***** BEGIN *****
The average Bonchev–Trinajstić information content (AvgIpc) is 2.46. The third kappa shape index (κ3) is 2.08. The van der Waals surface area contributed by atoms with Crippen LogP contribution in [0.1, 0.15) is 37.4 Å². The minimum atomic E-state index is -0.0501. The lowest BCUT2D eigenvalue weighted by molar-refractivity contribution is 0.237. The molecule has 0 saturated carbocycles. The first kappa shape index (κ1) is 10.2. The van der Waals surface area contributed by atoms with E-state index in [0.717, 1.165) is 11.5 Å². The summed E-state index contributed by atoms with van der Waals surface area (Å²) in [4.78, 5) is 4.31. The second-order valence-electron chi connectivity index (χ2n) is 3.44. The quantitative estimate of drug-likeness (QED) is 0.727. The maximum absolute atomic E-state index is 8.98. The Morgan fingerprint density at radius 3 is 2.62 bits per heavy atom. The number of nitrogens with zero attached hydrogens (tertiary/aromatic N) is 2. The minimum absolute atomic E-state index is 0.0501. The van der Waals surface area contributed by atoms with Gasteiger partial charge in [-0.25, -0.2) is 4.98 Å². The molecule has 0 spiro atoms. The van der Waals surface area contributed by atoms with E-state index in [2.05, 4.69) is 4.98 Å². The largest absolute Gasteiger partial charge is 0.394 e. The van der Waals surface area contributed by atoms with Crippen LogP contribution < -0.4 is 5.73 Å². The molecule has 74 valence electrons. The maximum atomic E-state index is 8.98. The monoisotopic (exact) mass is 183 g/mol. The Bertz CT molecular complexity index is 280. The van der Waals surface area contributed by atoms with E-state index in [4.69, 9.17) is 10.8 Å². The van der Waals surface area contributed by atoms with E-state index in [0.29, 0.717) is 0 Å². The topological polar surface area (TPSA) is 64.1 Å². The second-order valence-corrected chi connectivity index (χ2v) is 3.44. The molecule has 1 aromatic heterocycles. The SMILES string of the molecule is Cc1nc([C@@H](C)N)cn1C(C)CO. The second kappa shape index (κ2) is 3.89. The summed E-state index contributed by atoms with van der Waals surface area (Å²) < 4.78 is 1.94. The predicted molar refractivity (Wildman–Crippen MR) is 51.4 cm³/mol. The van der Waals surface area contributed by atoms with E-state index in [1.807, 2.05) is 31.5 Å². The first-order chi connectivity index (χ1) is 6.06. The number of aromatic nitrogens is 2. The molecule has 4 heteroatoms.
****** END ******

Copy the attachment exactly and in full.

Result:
The average Bonchev–Trinajstić information content (AvgIpc) is 2.46. The third kappa shape index (κ3) is 2.08. The van der Waals surface area contributed by atoms with Crippen LogP contribution in [0.1, 0.15) is 37.4 Å². The minimum atomic E-state index is -0.0501. The lowest BCUT2D eigenvalue weighted by molar-refractivity contribution is 0.237. The molecule has 0 saturated carbocycles. The first kappa shape index (κ1) is 10.2. The van der Waals surface area contributed by atoms with E-state index in [0.717, 1.165) is 11.5 Å². The summed E-state index contributed by atoms with van der Waals surface area (Å²) in [4.78, 5) is 4.31. The second-order valence-electron chi connectivity index (χ2n) is 3.44. The quantitative estimate of drug-likeness (QED) is 0.727. The maximum absolute atomic E-state index is 8.98. The Morgan fingerprint density at radius 3 is 2.62 bits per heavy atom. The number of nitrogens with zero attached hydrogens (tertiary/aromatic N) is 2. The minimum absolute atomic E-state index is 0.0501. The van der Waals surface area contributed by atoms with Gasteiger partial charge in [-0.25, -0.2) is 4.98 Å². The molecule has 0 spiro atoms. The van der Waals surface area contributed by atoms with E-state index in [2.05, 4.69) is 4.98 Å². The largest absolute Gasteiger partial charge is 0.394 e. The van der Waals surface area contributed by atoms with Crippen LogP contribution < -0.4 is 5.73 Å². The molecule has 74 valence electrons. The maximum atomic E-state index is 8.98. The monoisotopic (exact) mass is 183 g/mol. The Bertz CT molecular complexity index is 280. The van der Waals surface area contributed by atoms with E-state index in [4.69, 9.17) is 10.8 Å². The van der Waals surface area contributed by atoms with E-state index in [0.29, 0.717) is 0 Å². The topological polar surface area (TPSA) is 64.1 Å². The second-order valence-corrected chi connectivity index (χ2v) is 3.44. The molecule has 1 aromatic heterocycles. The SMILES string of the molecule is Cc1nc([C@@H](C)N)cn1C(C)CO. The second kappa shape index (κ2) is 3.89. The summed E-state index contributed by atoms with van der Waals surface area (Å²) < 4.78 is 1.94. The predicted molar refractivity (Wildman–Crippen MR) is 51.4 cm³/mol. The van der Waals surface area contributed by atoms with E-state index in [1.807, 2.05) is 31.5 Å². The first-order chi connectivity index (χ1) is 6.06. The number of aromatic nitrogens is 2. The molecule has 4 heteroatoms.